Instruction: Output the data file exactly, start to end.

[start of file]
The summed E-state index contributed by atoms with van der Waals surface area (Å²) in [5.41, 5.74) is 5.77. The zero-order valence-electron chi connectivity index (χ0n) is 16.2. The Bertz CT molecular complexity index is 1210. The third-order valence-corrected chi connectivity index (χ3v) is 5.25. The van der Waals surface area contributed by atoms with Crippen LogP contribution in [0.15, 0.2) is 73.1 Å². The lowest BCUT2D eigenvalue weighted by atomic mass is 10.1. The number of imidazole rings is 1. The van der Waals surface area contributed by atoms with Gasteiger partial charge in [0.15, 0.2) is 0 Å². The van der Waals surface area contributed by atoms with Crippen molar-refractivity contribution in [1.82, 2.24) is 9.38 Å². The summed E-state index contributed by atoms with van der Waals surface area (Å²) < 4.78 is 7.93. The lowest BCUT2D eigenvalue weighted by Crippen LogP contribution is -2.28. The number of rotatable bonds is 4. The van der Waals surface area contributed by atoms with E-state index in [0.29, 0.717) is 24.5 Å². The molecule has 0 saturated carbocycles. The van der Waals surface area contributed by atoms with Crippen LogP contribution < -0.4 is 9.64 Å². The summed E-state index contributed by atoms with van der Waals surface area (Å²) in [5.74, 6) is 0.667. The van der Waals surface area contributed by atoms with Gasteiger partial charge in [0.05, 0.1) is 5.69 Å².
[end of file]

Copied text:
The summed E-state index contributed by atoms with van der Waals surface area (Å²) in [5.41, 5.74) is 5.77. The zero-order valence-electron chi connectivity index (χ0n) is 16.2. The Bertz CT molecular complexity index is 1210. The third-order valence-corrected chi connectivity index (χ3v) is 5.25. The van der Waals surface area contributed by atoms with Crippen LogP contribution in [0.15, 0.2) is 73.1 Å². The lowest BCUT2D eigenvalue weighted by atomic mass is 10.1. The number of imidazole rings is 1. The van der Waals surface area contributed by atoms with Gasteiger partial charge in [0.15, 0.2) is 0 Å². The van der Waals surface area contributed by atoms with Crippen molar-refractivity contribution in [1.82, 2.24) is 9.38 Å². The summed E-state index contributed by atoms with van der Waals surface area (Å²) < 4.78 is 7.93. The lowest BCUT2D eigenvalue weighted by Crippen LogP contribution is -2.28. The number of rotatable bonds is 4. The van der Waals surface area contributed by atoms with E-state index in [0.29, 0.717) is 24.5 Å². The molecule has 0 saturated carbocycles. The van der Waals surface area contributed by atoms with Crippen LogP contribution < -0.4 is 9.64 Å². The summed E-state index contributed by atoms with van der Waals surface area (Å²) in [5.74, 6) is 0.667. The van der Waals surface area contributed by atoms with Gasteiger partial charge in [0.05, 0.1) is 5.69 Å².